It isn’t just about length of pass however as looking at forward passes Villa completed 96 of 196 of them, translating to ~49% completion . Comparatively, Villa completed 75 of 81 backward passes. To round out the passing statistics, Villa completed just 38 of 97 passes in the attacking third, a mere 39.2%.
What does this have to do with the game? Well part of these statistics indicate that the ball is being passed around, though backward travelling passes (generally) do very little. Villa were also unable to effectively penetrate Norwich due to the lack of completed attacking passes.
It is very easy to laud the passing game as the salvation of the club, but passing has to have some degree of penetration to it as otherwise it is just an exhibition on giving and receiving the ball. As everyone knows, if you can’t score, you can’t win (barring own goals obviously), and if you can’t complete passes in the attacking third, your chances are probably going to be limited too.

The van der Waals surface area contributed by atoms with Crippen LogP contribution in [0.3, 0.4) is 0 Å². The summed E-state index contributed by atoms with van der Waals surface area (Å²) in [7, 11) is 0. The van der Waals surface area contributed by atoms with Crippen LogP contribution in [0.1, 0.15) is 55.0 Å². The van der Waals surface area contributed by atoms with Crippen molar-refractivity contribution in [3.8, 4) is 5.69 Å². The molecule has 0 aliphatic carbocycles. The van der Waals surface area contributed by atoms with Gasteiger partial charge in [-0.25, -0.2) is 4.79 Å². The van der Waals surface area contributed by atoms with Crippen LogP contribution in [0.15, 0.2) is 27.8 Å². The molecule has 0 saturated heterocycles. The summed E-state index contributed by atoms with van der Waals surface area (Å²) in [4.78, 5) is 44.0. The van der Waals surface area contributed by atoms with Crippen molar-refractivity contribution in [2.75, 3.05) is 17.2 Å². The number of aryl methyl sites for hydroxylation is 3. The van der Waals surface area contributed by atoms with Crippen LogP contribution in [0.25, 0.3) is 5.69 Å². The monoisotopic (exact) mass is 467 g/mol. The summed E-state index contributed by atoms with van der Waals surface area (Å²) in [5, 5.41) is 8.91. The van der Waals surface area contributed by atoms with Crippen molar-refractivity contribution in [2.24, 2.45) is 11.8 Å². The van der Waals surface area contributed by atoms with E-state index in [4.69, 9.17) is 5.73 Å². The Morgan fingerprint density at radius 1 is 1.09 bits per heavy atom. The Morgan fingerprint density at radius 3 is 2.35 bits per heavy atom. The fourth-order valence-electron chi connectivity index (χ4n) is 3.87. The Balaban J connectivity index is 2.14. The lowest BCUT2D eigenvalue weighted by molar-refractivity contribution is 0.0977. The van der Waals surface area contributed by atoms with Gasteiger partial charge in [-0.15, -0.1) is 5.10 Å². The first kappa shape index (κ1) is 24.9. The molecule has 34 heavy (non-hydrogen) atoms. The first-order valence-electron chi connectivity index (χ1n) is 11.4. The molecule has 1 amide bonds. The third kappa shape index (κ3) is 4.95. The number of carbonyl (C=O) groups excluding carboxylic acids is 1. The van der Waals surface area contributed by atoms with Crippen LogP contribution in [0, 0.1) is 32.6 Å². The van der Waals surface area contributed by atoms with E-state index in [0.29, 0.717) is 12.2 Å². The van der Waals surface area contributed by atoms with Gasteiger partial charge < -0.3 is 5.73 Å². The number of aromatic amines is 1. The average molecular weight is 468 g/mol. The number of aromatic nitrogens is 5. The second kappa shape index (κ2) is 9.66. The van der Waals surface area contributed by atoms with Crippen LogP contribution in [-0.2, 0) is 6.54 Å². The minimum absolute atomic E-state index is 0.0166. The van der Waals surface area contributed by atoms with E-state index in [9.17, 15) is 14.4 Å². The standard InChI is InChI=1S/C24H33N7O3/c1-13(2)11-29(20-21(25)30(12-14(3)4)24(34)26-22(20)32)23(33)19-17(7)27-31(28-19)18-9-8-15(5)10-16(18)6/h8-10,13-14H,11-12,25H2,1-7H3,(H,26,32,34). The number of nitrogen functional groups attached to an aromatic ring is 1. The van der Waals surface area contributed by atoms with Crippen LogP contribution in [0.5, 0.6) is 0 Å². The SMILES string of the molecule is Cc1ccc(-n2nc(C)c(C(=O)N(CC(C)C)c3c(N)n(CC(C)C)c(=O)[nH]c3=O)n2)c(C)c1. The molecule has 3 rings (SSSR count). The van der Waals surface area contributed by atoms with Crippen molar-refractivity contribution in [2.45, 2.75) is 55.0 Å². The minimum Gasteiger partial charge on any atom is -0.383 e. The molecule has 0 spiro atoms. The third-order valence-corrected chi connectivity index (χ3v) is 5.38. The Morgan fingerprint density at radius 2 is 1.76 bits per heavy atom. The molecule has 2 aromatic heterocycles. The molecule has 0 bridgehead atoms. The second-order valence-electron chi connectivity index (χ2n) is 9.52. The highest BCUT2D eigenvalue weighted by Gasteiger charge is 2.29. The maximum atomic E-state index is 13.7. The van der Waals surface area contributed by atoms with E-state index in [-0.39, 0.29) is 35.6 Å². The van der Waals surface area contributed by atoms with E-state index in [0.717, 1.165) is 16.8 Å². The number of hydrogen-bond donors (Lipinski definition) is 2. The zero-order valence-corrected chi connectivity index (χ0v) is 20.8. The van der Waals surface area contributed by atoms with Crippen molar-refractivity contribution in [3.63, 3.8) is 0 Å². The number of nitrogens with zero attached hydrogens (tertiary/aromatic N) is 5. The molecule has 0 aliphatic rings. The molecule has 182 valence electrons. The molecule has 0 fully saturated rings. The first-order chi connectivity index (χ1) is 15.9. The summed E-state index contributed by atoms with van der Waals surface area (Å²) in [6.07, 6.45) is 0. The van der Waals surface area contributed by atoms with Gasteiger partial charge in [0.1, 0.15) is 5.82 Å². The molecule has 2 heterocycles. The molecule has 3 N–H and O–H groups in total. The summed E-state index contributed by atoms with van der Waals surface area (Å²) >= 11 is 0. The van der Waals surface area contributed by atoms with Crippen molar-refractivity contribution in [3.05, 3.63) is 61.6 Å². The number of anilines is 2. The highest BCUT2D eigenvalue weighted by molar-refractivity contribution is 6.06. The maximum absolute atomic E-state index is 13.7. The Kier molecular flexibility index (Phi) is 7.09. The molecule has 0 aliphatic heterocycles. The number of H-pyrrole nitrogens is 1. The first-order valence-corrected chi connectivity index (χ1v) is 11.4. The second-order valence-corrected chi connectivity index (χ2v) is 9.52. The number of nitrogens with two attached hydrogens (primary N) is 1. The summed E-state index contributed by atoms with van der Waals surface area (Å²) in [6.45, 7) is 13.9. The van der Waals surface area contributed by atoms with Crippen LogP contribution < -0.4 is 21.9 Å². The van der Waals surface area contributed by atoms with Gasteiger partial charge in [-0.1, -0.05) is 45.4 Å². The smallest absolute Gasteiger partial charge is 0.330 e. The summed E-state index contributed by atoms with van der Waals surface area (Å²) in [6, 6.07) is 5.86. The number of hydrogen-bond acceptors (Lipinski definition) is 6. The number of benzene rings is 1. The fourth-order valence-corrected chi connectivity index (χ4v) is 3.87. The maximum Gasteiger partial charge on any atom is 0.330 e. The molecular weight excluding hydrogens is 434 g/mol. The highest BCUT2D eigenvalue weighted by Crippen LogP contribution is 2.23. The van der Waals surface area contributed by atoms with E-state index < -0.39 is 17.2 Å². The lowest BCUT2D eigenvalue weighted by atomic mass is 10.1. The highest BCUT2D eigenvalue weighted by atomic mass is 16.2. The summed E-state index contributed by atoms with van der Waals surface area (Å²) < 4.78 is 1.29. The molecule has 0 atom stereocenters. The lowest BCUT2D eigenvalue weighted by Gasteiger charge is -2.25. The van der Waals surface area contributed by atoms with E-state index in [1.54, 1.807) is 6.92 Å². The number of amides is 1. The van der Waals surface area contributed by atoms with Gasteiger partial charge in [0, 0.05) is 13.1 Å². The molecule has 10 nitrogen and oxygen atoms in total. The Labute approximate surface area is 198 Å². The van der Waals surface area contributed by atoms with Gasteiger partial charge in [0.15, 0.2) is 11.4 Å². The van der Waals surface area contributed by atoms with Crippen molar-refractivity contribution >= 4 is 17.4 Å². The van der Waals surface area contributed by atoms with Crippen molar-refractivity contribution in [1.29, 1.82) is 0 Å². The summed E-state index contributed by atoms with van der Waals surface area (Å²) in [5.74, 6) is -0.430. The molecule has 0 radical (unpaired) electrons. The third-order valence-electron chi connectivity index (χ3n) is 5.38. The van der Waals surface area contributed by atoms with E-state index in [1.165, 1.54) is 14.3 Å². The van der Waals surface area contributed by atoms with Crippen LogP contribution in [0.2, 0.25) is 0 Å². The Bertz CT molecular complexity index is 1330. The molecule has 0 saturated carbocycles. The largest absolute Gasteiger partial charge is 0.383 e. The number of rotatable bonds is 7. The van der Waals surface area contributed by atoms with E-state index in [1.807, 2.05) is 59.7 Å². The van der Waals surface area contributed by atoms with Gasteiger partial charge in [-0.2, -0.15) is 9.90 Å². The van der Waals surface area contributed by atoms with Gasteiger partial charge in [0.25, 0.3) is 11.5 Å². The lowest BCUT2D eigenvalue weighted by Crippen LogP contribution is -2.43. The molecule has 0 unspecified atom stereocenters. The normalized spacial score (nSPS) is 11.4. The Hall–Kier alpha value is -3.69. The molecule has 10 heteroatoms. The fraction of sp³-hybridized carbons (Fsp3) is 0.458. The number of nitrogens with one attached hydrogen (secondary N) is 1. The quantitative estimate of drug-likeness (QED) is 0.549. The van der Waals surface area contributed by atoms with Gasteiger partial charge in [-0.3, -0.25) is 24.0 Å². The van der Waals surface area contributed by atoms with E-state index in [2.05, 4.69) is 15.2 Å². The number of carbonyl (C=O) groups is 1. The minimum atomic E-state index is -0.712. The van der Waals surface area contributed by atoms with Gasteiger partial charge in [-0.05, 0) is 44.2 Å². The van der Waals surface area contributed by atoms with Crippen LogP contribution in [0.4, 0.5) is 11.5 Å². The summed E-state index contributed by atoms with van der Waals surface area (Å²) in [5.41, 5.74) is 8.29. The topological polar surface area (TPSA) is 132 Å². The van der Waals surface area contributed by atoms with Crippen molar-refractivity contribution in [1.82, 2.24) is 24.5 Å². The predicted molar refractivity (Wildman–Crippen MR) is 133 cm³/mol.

The fact remains that the passing against Norwich was poor by the home side, lacking penetration, and regularly not completing. How can Villa expect to get anything from a game without these key aspects of good football?
Playing wide – Villa’s lack of an identity
On Saturday, Holman and Albrighton took as much as a wide role as their abilities allow them to and illustrated a first time usage of real wing play. As has been mentioned several times before, Villa are severely lacking in the winger position – I count only Albrighton as a traditional winger – and thus playing wide is a somewhat dangerous prospect.
In fact, I covered this as part of last week’s Talk Tactics column stating that whilst Villa were clearly suffering under a narrow formation in past games, the quality level of players stops the change being as simple as merely playing wider.
To illustrate part of the impact of width, I wanted to look at Norwich’s passing graphic, in particular at the distribution of passes, and how they compare to past games.